My childhood and youth I spend on the little farm of my parents in the south of Upper Austria. After commercial college I am long engaged in tax. Incidentally, I do volunteer work in a nursing home and in a hospital. After 11 years of working with numbers, I decide to do my volunteer work for a full-time. I'm studying theology and change into hospital chaplaincy.
My expertise that I earn me during clinical pastoral education in Landesklinikum Salzburg is supplemented by my own experience of illness. My first serious experience I have to do with 7 years. The first (and not last) time I am very close to death. My complaints are more and more diverse over the years of life. My inner strength and my faith will help me, still be successful in a job to do voluntary social work and can even climb 3000. With 32 years so it's over. Strong heart problems make their appearance. Five years later, I get my first coronary. Meanwhile, I have a riding accident. Several years opiate and pain are (partly even today) the result. With 39 years I have to resort to crutches because of strong rheumatic problems temporarily. Once I have the symptoms under control, I board with an extra dose of cortisone and painkillers my small local mountains. With 40 years I have to say goodbye to my professional life. Two years later, doctors discovered a rare disease in the abdomen, 16 years after the first visit to the doctor. In those two years, I spend most of time in hospitals, on the artificial feeding and strongest painkillers. My book How I survived a rare chronic and painful disease. The hooves of a zebra gives an insight into this time.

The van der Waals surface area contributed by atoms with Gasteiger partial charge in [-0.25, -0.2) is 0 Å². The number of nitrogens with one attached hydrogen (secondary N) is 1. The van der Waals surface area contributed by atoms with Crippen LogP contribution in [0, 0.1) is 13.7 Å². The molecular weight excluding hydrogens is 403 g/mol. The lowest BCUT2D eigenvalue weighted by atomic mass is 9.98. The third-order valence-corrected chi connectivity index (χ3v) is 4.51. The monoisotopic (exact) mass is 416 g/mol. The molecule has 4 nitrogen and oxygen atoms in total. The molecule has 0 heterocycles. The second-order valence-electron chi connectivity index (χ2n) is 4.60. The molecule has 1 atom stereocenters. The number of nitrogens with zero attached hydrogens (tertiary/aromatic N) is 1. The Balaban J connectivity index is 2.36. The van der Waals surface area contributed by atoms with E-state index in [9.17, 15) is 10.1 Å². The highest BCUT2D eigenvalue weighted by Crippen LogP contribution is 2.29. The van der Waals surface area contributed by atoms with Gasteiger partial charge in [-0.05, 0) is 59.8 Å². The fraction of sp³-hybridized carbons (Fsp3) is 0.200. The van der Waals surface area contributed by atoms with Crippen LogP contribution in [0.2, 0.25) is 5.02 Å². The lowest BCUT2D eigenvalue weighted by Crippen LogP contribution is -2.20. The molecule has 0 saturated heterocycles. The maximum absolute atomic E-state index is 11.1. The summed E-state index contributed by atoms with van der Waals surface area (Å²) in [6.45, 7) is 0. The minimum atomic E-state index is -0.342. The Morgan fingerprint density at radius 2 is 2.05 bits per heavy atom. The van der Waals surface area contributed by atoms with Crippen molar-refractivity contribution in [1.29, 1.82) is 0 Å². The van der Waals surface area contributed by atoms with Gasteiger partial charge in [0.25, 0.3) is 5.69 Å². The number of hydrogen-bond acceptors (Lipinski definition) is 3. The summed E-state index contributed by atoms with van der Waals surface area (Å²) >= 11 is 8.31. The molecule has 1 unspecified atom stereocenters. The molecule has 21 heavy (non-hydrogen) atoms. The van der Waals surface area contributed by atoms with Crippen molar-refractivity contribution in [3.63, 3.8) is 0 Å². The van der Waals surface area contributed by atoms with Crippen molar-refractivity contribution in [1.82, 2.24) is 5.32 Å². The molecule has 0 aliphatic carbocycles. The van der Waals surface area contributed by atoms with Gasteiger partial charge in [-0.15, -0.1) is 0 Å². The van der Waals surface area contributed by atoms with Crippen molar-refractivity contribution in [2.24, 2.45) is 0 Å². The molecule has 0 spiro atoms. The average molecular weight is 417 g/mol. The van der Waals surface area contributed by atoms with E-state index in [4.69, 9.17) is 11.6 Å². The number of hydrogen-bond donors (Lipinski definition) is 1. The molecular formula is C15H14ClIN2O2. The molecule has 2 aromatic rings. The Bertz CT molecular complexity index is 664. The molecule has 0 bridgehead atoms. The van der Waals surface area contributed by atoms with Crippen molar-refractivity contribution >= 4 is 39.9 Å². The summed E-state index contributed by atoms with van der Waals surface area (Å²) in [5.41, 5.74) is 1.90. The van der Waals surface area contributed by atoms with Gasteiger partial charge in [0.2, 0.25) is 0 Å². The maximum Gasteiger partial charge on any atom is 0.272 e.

In 2007-2013 I hang very often on the artificial diet. Recently I feed myself on a port home via the vein. In July 2013 I find "random" the global specialist for my abdominal vascular disease (Wilkie's syndrome). The end of July, I will operate in Duisburg (Germany). After very hard weeks after surgery, I can eat normally again. It is a new feeling. On March 21, 2014, the switch is again on pain and this is called a relapse. Since then, I eat most of the time the vein. The feed backpack has become a part of my life. (See: On the way to normal life)
I take my disease at hand. With and through them I became to life and survival artist. Every day I am talking about the gift of my life. It is not self-evident.